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Yellow Yam - Worth its weight in gold
published: Monday | August 25, 2008

- AP

Triple Olympic gold medallist Usain Bolt is to running what yellow yam is to Trelawny. Both are top in their class. After years of taking the delicious tuber for granted, at the just-concluded Olympics, yam received almost as much attention as our athletes in Beijing, China, did.

Suddenly, everyone wanted to know why Jamaican athletes (particularly Bolt) are so fast. And not wanting to seem boastful, the answer came loud and clear: it's in the (yam) diet.

Many may argue speed is synonymous with Jamaicans and, with no illegal performance-enhancing substances showing up in our athletes' drug test results, it soon seemed logical that, natural talent aside, diet must take some credit.

Yam-producing parishes

And since Bolt is from the island's reputedly best yellow yam-producing parish, the rest is in the 11 medals we won. Perhaps the fact that yellow yam takes the same time to mature that a baby takes to gestate in the womb is also significant.

But, Jamaica is blessed with thousands of acres of fertile, arable land. Among the parishes that produce the best yams are Clarendon, Manchester, St Elizabeth and Trelawny. Some have a gummy texture; other varieties are dry and powdery, while some combine both characteristics.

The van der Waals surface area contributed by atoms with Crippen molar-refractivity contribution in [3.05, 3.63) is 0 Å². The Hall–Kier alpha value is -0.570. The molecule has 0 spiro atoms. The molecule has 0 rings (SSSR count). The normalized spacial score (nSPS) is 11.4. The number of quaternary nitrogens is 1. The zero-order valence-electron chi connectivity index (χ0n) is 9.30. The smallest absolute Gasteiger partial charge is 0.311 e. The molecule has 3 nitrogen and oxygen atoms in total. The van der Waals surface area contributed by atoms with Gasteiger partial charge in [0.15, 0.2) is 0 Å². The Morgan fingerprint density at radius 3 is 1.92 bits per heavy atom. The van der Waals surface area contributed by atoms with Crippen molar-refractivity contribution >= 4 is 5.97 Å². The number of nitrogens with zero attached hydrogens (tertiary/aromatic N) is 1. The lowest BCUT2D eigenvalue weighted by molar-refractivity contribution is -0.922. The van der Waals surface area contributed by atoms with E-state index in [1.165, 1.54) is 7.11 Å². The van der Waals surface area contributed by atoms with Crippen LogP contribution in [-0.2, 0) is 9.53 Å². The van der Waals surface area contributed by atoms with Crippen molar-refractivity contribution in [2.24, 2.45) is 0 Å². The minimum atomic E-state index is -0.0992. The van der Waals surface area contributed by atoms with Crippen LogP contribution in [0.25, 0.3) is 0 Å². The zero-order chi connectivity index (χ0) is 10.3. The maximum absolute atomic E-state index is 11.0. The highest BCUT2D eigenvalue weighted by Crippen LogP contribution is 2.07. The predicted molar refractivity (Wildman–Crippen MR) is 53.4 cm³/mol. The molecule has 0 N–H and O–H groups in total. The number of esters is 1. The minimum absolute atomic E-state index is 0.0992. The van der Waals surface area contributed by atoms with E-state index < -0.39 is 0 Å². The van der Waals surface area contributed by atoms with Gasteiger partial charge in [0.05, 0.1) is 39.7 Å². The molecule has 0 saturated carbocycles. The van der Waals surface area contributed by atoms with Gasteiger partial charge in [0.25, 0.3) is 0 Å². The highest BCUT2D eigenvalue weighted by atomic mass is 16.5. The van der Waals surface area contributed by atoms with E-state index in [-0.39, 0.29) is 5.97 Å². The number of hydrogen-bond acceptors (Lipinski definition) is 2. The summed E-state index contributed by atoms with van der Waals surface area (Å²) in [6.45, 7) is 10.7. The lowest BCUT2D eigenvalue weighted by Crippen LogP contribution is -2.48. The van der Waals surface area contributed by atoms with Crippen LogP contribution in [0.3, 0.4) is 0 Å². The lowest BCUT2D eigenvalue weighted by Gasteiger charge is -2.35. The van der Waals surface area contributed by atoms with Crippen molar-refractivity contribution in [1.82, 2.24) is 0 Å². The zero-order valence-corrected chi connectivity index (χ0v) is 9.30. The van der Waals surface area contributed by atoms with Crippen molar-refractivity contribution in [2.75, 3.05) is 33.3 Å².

Already, some sellers are seizing the opportunity to cash in on the heels of the Jamaica's exploits in Beijing.


It is believed that yam came to the Caribbean from Africa as food for the slaves. It has also been documented that some varieties originated in the Americas.

Yam is generally grown in the Caribbean, Africa, Asia and Mexico. When reaped, it can last for a while and one way to preserve it is actually to leave it buried in the ground after harvesting.Yam must never be eaten raw as it is toxic until cooked.

Now that the once-sleepy community of Sherwood Content in Trelawny has given the world the greatest sprinter of all time, the focus will be on that parish. They have always paid special attention to yellow yam. The Trelawny Yam Festival, which was first staged in 1997, is among the island's favourite gastronomic showcases.

There are up to 18 different varieties of yam in Jamaica, but the yellow yam (Dioscorea cayennennsis) is the most popular. Yam is a source of potassium, a good source of vitamin C, B6, folate, iron and magnesium. Yam is high in starch and contains an enzyme, alpha amylase, which converts starches to sugars.

Bolt's parish accounts for up to 60 per cent of Jamaica's yam production and approximately 50 per cent of the yams exported from Jamaica.

Sources: and

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